Blind patients sought for sleep drug study
Many don’t realize their insomnia, sight may be linked
May 9, 2011
By Bryan Dean
Copyright © 2011, The Oklahoma Publishing Company
Jeannie Partaka doesn’t need sight to do her job, but she does need sleep.
Partaka, of Muskogee, is a counselor for the state Rehabilitation Department. She’s completely blind, and like many in that category, she has insomnia. Working after a sleepless night is daunting, she said.
“I work a lot slower,” Partaka said. “I can’t concentrate as well. I have actually been typing case notes, and then I will wake up and have notes that I didn’t even know I wrote.”
A solution could be on the way. Dr. William Orr, chief executive of the Lynn Institute in Oklahoma City and a pioneer in sleep research, is helping a pharmaceutical company study patients such as Partaka with the goal of developing a drug unlike any other sleep aid.
Orr said many blind people — studies suggest up to 80 percent — struggle with insomnia because of their inability to perceive light and dark.
“One of the reasons for that is this sleep hormone, melatonin,” Orr said. “One of the things that cues us to be awake and then to be asleep is light and dark.”
People with normal sight and sleep patterns secrete melatonin on a 24-hour cycle. When conditions get dark, the brain produces melatonin, which makes people sleepy. As conditions lighten, melatonin levels drop and people are more awake and alert.
“When you are unsighted, that cycle extends itself. It may be close to 25 hours,” Orr said.
The cycle being off even 15 minutes can have a major effect on one’s ability to sleep, Orr said. One night the person might sleep fine. But as the days go by and the cycle gets further from normal, it grows increasingly difficult to fall asleep.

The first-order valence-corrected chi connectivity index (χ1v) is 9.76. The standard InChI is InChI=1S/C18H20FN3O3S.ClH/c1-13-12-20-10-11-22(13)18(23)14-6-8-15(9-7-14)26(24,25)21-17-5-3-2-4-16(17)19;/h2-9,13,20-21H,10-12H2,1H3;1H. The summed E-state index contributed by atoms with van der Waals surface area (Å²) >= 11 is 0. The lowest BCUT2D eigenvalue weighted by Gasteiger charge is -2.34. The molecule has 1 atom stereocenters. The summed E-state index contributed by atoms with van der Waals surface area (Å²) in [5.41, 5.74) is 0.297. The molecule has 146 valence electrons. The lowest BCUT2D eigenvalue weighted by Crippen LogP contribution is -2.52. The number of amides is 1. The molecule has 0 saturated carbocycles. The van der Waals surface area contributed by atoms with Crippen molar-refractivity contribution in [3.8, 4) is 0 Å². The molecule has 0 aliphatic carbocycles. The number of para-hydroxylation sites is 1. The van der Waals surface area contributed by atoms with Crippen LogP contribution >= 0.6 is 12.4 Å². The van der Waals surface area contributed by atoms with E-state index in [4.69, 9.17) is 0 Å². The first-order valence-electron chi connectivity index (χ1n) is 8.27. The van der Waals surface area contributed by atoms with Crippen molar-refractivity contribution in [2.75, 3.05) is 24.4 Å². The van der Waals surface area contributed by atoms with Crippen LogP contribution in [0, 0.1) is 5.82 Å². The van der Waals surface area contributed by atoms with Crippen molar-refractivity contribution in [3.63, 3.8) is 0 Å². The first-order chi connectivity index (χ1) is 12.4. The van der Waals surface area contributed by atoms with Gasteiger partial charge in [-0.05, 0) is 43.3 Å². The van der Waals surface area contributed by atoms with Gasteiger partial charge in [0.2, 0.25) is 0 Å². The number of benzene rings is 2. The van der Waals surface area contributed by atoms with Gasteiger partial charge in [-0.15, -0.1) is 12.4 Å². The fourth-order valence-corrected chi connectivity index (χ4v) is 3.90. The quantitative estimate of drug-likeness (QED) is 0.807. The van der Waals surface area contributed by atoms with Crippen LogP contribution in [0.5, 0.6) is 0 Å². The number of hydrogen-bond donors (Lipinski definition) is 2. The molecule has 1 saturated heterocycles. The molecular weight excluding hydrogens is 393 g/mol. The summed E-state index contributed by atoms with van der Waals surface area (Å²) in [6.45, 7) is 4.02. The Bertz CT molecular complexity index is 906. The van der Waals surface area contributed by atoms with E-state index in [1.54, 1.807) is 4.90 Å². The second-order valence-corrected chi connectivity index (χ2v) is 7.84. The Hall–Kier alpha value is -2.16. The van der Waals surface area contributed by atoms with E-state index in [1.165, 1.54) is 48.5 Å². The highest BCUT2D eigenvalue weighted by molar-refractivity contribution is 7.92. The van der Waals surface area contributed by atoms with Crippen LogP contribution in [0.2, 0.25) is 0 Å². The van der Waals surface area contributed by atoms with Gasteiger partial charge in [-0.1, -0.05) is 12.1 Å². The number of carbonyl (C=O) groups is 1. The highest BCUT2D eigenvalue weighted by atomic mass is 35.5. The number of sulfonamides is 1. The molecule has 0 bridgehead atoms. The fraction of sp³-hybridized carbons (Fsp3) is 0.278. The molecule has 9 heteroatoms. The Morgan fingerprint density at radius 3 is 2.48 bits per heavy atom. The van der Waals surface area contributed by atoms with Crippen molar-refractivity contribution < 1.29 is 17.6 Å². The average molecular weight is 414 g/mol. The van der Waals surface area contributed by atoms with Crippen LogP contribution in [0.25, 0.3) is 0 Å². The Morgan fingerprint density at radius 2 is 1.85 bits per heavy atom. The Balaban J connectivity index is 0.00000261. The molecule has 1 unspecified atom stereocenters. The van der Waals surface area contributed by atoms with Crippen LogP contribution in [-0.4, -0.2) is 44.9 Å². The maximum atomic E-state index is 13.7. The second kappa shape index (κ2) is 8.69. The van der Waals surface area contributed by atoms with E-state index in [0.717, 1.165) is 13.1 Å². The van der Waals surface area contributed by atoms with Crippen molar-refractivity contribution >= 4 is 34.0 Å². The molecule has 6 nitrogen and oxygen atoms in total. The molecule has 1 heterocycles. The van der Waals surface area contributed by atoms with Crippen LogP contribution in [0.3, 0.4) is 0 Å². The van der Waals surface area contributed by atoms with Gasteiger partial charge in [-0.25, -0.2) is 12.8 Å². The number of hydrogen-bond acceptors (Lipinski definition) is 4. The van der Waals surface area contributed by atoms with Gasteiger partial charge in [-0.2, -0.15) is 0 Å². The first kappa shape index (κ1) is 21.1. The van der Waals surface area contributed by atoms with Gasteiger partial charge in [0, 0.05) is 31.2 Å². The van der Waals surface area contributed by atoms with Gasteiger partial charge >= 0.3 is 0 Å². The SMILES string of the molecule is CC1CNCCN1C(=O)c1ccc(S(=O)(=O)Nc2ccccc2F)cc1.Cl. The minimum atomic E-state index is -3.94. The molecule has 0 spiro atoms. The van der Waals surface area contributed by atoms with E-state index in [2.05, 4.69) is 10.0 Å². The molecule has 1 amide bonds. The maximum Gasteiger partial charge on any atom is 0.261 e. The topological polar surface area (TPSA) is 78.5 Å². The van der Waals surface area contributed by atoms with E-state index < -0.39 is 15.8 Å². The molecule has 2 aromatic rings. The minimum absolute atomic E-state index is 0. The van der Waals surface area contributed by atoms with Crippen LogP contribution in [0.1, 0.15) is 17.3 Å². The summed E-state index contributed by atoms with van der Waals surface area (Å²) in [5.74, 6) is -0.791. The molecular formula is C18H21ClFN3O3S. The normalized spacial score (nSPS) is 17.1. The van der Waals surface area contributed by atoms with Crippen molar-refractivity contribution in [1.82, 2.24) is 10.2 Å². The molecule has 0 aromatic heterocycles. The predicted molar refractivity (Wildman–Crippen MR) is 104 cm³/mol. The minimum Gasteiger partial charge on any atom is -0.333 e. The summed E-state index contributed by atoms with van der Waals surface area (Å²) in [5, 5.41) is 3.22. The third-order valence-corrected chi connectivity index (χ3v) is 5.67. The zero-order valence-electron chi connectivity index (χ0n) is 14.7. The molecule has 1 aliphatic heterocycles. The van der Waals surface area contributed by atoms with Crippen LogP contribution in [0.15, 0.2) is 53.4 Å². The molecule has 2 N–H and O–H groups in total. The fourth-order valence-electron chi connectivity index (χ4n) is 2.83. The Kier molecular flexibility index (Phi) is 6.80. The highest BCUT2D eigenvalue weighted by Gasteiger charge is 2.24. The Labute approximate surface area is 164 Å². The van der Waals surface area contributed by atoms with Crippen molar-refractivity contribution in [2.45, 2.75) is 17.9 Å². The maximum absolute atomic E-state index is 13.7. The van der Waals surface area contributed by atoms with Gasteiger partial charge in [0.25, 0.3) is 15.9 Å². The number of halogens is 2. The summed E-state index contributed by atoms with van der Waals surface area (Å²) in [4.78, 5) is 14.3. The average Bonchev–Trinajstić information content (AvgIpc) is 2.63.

Orr said people who are totally blind, with no ability to perceive light and dark, commonly have this problem.
Because the problem is so common among the blind, Orr is working with New View Oklahoma, formerly called the League for the Blind, to help find patients for the study.
Thomas Larson, spokesman for New View Oklahoma, said the group was happy to help, particularly because the study is calling attention to the problem of insomnia among the blind, which gets little publicity.
“A lot of blind individuals may not realize that their sleep difficulties are because of their vision,” Larson said.
Orr said those who volunteer for the study will have their melatonin levels monitored to make sure they qualify.
In the study, one group will get a placebo; the other will get a drug meant to mimic melatonin.
Orr said the drug is intended to correct the brain’s natural rhythm to encourage sleep, rather than just sedating a patient like common sleep aids. He said the drug would be effective for anyone who has sleep problems related to melatonin, not just the blind.
“My guess is they would hope to have this drug on the market in two to three years,” Orr said.